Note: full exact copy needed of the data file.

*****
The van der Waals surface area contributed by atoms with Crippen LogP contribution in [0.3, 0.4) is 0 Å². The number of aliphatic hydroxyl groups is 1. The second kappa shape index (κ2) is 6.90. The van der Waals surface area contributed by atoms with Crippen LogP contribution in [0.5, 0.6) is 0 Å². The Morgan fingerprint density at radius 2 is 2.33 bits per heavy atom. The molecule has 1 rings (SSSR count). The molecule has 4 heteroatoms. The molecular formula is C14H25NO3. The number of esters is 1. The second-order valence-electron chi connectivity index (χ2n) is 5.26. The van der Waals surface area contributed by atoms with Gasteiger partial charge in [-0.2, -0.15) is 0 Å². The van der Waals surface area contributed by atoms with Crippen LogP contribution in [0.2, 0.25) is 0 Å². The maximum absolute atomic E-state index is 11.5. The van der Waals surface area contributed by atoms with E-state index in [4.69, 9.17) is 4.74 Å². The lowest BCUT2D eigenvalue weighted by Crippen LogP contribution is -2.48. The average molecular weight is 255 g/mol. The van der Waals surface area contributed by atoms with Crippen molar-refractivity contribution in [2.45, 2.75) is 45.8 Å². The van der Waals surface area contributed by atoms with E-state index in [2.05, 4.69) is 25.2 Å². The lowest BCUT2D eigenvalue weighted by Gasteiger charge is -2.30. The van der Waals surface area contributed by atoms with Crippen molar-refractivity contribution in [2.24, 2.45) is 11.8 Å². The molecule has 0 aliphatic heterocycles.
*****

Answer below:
The van der Waals surface area contributed by atoms with Crippen LogP contribution in [0.3, 0.4) is 0 Å². The number of aliphatic hydroxyl groups is 1. The second kappa shape index (κ2) is 6.90. The van der Waals surface area contributed by atoms with Crippen LogP contribution in [0.5, 0.6) is 0 Å². The Morgan fingerprint density at radius 2 is 2.33 bits per heavy atom. The molecule has 1 rings (SSSR count). The molecule has 4 heteroatoms. The molecular formula is C14H25NO3. The number of esters is 1. The second-order valence-electron chi connectivity index (χ2n) is 5.26. The van der Waals surface area contributed by atoms with Gasteiger partial charge in [-0.2, -0.15) is 0 Å². The van der Waals surface area contributed by atoms with Crippen LogP contribution in [0.2, 0.25) is 0 Å². The maximum absolute atomic E-state index is 11.5. The van der Waals surface area contributed by atoms with E-state index in [4.69, 9.17) is 4.74 Å². The lowest BCUT2D eigenvalue weighted by Crippen LogP contribution is -2.48. The average molecular weight is 255 g/mol. The van der Waals surface area contributed by atoms with Crippen molar-refractivity contribution in [2.45, 2.75) is 45.8 Å². The van der Waals surface area contributed by atoms with E-state index in [2.05, 4.69) is 25.2 Å². The lowest BCUT2D eigenvalue weighted by Gasteiger charge is -2.30. The van der Waals surface area contributed by atoms with Crippen molar-refractivity contribution in [2.24, 2.45) is 11.8 Å². The molecule has 0 aliphatic heterocycles.